“It is better to rise from life as from a banquet — neither thirsty nor drunken.”
This picturesque metaphor of life being a feast is attributed to the ancient Greek philosopher Aristotle. While he lived over 2,000 years ago, its prescription of balance is still relevant in the fast-paced world of today.
With mass media, and a capitalist society in general, we are constantly coaxed to buy the newest car, house, or gizmo. We are bombarded with advertisements that “WE CAN HAVE IT ALL!!!” If we are not careful, our culture tends to make us become the drunken one at the banquet. At the same time, our culture celebrates hard workers and those that work a lot. This can be a noble task, but we can get drunk on this workaholic ethic.
In recent studies, it has been suggested that Americans now use how much they work as a status symbol. A person will indicate that they are constantly busy, and this is utilized to suggest that they are higher on the social pecking order. Compared to a study over 100 years ago, this is a complete flip. At the end of the 19th century, it was more common to brag about one’s leisure time to show status.The more leisure time one had, the more opulent the person appeared in the eyes of their peers. What we have now are overworked individuals and happiness that is just out of reach. Balance is the answer.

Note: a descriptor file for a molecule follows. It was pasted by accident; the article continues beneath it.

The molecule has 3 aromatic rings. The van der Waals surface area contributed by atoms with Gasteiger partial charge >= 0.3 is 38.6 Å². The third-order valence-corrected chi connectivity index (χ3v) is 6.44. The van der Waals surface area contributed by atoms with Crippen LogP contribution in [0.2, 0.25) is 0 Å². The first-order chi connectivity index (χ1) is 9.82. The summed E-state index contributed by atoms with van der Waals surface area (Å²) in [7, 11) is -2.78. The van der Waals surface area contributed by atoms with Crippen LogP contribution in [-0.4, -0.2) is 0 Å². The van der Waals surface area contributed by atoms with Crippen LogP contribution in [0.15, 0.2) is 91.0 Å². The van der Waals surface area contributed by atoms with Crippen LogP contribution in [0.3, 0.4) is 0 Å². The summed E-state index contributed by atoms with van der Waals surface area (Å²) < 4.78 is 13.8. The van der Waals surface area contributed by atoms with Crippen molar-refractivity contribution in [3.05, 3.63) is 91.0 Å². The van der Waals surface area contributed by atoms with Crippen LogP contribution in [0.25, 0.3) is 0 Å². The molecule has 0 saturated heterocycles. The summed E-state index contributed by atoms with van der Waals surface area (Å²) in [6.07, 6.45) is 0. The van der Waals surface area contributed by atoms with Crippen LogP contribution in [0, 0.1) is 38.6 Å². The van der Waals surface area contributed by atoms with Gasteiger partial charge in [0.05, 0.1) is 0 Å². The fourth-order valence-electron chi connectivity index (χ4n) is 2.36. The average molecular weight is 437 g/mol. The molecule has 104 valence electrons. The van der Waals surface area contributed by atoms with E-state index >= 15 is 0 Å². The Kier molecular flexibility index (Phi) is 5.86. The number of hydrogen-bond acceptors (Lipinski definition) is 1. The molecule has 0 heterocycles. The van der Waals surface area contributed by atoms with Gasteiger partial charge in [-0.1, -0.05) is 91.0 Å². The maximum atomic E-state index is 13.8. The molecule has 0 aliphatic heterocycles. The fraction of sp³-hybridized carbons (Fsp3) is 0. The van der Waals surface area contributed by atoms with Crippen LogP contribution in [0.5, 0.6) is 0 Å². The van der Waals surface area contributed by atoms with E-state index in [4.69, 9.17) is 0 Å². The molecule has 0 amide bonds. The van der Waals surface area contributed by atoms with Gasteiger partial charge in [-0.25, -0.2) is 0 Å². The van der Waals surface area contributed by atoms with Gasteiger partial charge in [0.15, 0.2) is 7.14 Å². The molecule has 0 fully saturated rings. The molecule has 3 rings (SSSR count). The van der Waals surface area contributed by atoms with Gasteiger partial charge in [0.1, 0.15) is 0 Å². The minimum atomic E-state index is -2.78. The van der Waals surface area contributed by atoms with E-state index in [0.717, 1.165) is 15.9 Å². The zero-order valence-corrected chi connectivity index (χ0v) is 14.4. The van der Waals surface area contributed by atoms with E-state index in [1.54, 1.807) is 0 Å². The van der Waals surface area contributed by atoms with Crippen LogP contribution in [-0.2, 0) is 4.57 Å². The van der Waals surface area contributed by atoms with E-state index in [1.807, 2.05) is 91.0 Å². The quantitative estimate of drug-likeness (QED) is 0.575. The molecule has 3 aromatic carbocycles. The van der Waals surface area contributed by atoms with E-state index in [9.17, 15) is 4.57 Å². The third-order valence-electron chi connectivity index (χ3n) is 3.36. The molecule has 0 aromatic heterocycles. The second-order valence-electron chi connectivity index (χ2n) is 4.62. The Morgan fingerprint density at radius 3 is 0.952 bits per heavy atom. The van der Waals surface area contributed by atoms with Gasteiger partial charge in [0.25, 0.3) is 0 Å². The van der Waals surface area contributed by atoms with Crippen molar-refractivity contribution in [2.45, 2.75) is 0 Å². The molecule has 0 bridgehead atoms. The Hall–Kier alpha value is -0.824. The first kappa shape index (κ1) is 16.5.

Even when the world has slightly slowed down with the coronavirus, the digital age can maintain the feverish pace of the modern world. Buy this, buy that. The tube of plenty is now your computer, television, and almost magical, smartphone.
To maintain balance, a list of priorities must be maintained. Work is essential to live but is not the end all. Spending time with loved ones, volunteering for your community, and building friendships are. These things make life worth living. It seems sometimes that we, as Americans and those in other industrialized nations, forget this. In my travels, other countries seem to have a better work-life balance. Work is important, but friendships carry greater weight in these nations. But we have the potential to be like them. So, when you are busy at work, do not forget what you are working towards. Working is not your life, it is just a part of it. The same goes for everything. Balance is what makes a good life. I invite you now to life’s banquet. May it be a filling and satisfying meal but take it easy on the drinking.
• James Durdan works on the family farm in Grand Ridge, and enjoys writing about history’s philosophers and how their enigmatic quotations relate to today’s world. He can be reached at firstname.lastname@example.org.